Electric vehicles (EVs) use a motor to convert electric energy into mechanical energy, converting DC from the high voltage battery to 3-phase AC for propulsion.
The inverter, a power electronics device, plays a crucial role in EV efficiency. The onboard charger converts AC to DC for charging the battery. EVs also have a DC/DC converter for low voltage consumers.
Electric and electric cars use different air conditioning compressors, with electric cars using a high voltage device powered by the battery and ICE cars using a mechanical part.
Electric cars have simpler gearboxes and regenerative braking, while ICE cars use hydraulic brakes. Electric motors are simpler and require less maintenance, unlike internal combustion engines with multiple moving parts.
Electric vehicles (ICE) and electric cars share similar suspension, wheels, and tires. ICE cars have the same suspension design as their ICE stablemates, while electric cars use independent designs like multi-link, double wishbones, and McPherson struts.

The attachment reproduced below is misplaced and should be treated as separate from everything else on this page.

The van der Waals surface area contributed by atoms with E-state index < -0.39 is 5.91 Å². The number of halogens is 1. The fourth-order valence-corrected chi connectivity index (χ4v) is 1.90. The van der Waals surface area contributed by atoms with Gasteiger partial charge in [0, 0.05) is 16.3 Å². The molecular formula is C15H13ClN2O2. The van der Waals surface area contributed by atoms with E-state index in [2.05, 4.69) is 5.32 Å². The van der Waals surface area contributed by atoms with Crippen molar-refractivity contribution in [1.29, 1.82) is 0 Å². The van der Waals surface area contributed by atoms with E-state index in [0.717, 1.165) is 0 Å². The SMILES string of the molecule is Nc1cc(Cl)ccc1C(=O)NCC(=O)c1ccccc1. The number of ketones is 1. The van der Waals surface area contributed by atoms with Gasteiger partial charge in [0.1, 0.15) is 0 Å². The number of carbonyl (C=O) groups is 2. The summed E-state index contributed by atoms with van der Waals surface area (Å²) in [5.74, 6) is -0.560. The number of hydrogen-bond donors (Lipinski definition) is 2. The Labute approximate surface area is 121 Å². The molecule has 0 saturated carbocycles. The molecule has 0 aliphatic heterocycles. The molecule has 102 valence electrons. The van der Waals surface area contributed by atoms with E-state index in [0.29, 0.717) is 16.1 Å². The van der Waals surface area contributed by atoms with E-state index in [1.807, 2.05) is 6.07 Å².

Both types of vehicles have shock absorbers and springs to handle extra weight. Tires deliver low rolling resistance characteristics, while ICE wheels use "aero" designs to reduce aerodynamic drag.
The steering system in both ICE and EVs is similar, equipped with electromechanical systems that support advanced driver assistance systems like lane assist and autonomous parking.
ICE and electric cars differ in propulsion and components, but similarities exist due to common parts. Differences could lead to higher costs and slower adoption.